” ‘You certainly played a role in the victimization of the people who

depended on you to do something for them'” Murtha told Daly . .

 

“The judge then sentenced Daly to one month in prison followed

by three years of supervised release, with three months of that time

to be served on house arrest. In addition, Daly was ordered to pay

$200,000 restitution. 

                                                                                   “emptypocketsS”

 

“In his plea agreement, Daly acknowledged that he accepted nearly

$200,000 in bonuses — in addition to his $200,000 salary — at a

time when clients were demanding refunds of at least $1 million and

creditors of the firm were seeking even more. 

 

“The money for the bonuses came from an escrow account and the

firm’s general accounts. According to federal prosecutors, Daly knew

or should have known that the firm was not capable of supporting those

payments, given that the firm had been embezzling client money to pay

its day-to-day expenses.”

As with the sentencing of his disbarred co-conspirator Howard Sinnott in

December, Daly’s role in this complicated, well-planned rip-off of consumers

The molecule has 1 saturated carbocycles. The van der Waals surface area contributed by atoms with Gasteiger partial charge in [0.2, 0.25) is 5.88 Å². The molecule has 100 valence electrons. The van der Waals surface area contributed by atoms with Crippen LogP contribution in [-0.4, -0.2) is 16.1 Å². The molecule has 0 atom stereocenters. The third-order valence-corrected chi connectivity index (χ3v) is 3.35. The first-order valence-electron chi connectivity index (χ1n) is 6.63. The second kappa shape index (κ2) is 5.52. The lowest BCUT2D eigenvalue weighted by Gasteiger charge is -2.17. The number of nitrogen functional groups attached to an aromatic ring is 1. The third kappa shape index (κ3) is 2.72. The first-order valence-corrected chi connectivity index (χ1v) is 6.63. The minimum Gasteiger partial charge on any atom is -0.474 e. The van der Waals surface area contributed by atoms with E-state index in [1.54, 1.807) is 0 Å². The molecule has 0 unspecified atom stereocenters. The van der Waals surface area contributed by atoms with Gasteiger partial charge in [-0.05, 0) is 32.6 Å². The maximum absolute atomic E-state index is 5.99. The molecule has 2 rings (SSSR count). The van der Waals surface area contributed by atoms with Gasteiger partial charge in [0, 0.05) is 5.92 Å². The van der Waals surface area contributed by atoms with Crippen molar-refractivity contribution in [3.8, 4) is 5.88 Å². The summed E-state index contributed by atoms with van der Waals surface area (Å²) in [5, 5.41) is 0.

who were trying to avoid bankruptcy (and the subsequent hiding of millions of

dollars sought by NYS and the federal government to compensate the victims

and creditors), was blamed on a personal flaw.  Here, Daly’s defense counsel 

told the court “that his client’s life had been ravaged by alcoholism, contributing

greatly to his legal problems.”

 


According to today’s Albany Times Union, Andrew J. Capoccia the disbarred 

mastermind of the debt reduction scheme (explained in a prior post), is expected 

to be sentenced today by Judge Murtha.  (“Capoccia faces sentencing today,”

Feb. 3, 2006).  Although Capoccia, who was convicted after trial last year,

could receive up to 20 years, Judge Murtha’s wrist-slaps to his co-conspirators

suggests we may see more “professional courtesy” mercy.   We’ll keep you

apprised.

 

update (Feb. 3, 2006): See Capoccia gets 15 years for swindling clients .

 



“snowflakeS”  For better judgment, consider the haiku and

senryu of our Honored Guest buddy Ed Markowski:

 

 




             roller coaster

                we have no advice

                    to offer the newlyweds

 

 

 

 

 




          county fair…

             the downcast eyes

               of a blue ribbon steer

 



 

rollercoaster

 

 






 

                  midwinter dusk

                      a fireman turns

                         to face the flames

 


“midwinter dusk” – Mainichi Daily (#680, Feb. 2, 2006)

                                                                                                                                            scales rich poor neg

 

Powered by WordPress